We have all come across road rage at some point in our driving lives. When it happens, it can leave you feeling intimidated and scared. But with a bit of planning you can prevent the situation altogether. Richard Gladman, head of driving and riding standards, provides a few top tips about how to avoid being a victim of road rage, and what to do if it escalates.
Note: If you have friends or family who drive, please share these tips with them to help them stay safe on the road.
Hopefully by now the matter is over and you are driving away. Do acknowledge that this incident will have affected your behaviour. If you feel upset or emotional pull over and get some fresh air or walk around if you need to before resuming your journey.
Find some distraction like listening to the radio - move your mind deliberately onto something else – deliberately driving well would be a good example – but don’t dwell on the incident.
Richard said: “Road rage does not affect everyone every day. If you’re finding it is happening very often, you might want to think about how you engage with other road users.
“Unlike pedestrians walking towards each other; who can easily get a feel of what the other person will do, where they might go or the mood they’re in, you have no such opportunities cocooned in your car.”
He concluded: “No-one need experience road rage, but it us up to each of us to ensure it stays that way.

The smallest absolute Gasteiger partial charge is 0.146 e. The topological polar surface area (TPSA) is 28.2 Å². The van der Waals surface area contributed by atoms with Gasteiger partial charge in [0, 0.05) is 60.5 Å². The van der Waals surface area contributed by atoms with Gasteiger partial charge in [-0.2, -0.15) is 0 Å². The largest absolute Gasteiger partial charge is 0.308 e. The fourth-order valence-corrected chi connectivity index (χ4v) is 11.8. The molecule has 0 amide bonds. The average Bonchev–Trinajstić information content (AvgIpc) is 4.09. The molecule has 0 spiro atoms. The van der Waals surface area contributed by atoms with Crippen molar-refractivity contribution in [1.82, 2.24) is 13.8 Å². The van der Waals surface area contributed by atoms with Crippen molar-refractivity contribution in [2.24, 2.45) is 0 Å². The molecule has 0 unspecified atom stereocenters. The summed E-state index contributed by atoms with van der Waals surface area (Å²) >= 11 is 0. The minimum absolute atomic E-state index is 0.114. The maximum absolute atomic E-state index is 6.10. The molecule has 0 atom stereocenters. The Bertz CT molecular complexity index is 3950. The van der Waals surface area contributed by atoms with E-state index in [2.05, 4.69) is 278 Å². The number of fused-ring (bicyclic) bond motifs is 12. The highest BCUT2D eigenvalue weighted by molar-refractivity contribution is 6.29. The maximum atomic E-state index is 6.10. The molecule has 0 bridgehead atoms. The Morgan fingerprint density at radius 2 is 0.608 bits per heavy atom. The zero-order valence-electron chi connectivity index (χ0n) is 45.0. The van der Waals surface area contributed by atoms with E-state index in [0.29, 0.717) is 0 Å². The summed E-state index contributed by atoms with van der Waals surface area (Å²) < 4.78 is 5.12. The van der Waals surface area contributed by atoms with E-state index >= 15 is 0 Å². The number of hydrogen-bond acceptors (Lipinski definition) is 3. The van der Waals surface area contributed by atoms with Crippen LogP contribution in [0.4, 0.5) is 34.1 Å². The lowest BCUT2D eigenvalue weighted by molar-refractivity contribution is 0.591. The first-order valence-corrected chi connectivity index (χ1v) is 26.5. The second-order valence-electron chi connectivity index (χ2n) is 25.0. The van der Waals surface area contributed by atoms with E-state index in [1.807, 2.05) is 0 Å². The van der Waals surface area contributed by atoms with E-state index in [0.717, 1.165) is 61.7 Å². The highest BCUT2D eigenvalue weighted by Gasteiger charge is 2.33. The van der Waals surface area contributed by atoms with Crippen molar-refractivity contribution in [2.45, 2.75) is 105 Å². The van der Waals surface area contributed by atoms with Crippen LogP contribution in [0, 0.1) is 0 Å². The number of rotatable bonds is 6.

“So it is important not to be antagonistic or obstructive, perhaps making a person already having a bad day boil over.”
Notes to editors:
1. Richard Gladman is IAM RoadSmart’s head of driving and riding standards.
2. IAM RoadSmart has a mission to make better drivers and riders in order to improve road safety, inspire confidence and make driving and riding enjoyable. It does this through a range of courses for all road users, from online assessments through to the advanced driving and riding tests. IAM RoadSmart is the trading name of all businesses operated by the UK’s largest road safety charity, the Institute of Advanced Motorists (IAM) and was formed in April 2016 combining the IAM, IAM Drive & Survive, PDS and IAM Driver Retraining Academy. The organisation has 92,000 members and campaigns on road safety on their behalf. At any one time there are over 7,000 drivers and riders actively engaged with IAM RoadSmart’s courses, from members of the public to company drivers, while our Driver Retraining Academy has helped 2,500 drivers to shorten their bans through education and support programmes.
To find out more about IAM RoadSmart products and services visit the new website www.iamroadsmart.com
To find out the name of your own local IAM RoadSmart group please visit: https://www.iamroadsmart.com/local-groups
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